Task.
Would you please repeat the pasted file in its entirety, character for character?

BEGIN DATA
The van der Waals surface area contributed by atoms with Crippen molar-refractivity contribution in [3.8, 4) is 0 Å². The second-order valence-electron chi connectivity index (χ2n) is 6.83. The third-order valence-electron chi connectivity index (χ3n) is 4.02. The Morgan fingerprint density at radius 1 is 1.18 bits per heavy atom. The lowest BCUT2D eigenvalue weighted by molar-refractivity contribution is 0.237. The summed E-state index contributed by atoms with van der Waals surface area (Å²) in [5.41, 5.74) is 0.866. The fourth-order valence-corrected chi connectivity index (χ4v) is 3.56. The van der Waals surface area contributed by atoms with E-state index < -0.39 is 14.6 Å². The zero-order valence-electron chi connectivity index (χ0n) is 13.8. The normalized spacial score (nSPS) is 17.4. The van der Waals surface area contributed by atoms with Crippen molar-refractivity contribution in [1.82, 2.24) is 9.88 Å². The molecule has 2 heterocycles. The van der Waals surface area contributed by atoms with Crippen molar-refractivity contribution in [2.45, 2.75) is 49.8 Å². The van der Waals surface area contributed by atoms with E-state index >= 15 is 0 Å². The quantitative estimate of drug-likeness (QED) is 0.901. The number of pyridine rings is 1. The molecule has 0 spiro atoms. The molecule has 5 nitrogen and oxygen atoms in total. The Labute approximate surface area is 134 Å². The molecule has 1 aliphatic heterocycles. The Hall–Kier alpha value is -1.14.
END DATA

The van der Waals surface area contributed by atoms with Crippen molar-refractivity contribution in [3.8, 4) is 0 Å². The second-order valence-electron chi connectivity index (χ2n) is 6.83. The third-order valence-electron chi connectivity index (χ3n) is 4.02. The Morgan fingerprint density at radius 1 is 1.18 bits per heavy atom. The lowest BCUT2D eigenvalue weighted by molar-refractivity contribution is 0.237. The summed E-state index contributed by atoms with van der Waals surface area (Å²) in [5.41, 5.74) is 0.866. The fourth-order valence-corrected chi connectivity index (χ4v) is 3.56. The van der Waals surface area contributed by atoms with E-state index < -0.39 is 14.6 Å². The zero-order valence-electron chi connectivity index (χ0n) is 13.8. The normalized spacial score (nSPS) is 17.4. The van der Waals surface area contributed by atoms with Crippen molar-refractivity contribution in [1.82, 2.24) is 9.88 Å². The molecule has 2 heterocycles. The van der Waals surface area contributed by atoms with Crippen molar-refractivity contribution in [2.45, 2.75) is 49.8 Å². The van der Waals surface area contributed by atoms with E-state index >= 15 is 0 Å². The quantitative estimate of drug-likeness (QED) is 0.901. The number of pyridine rings is 1. The molecule has 0 spiro atoms. The molecule has 5 nitrogen and oxygen atoms in total. The Labute approximate surface area is 134 Å². The molecule has 1 aliphatic heterocycles. The Hall–Kier alpha value is -1.14.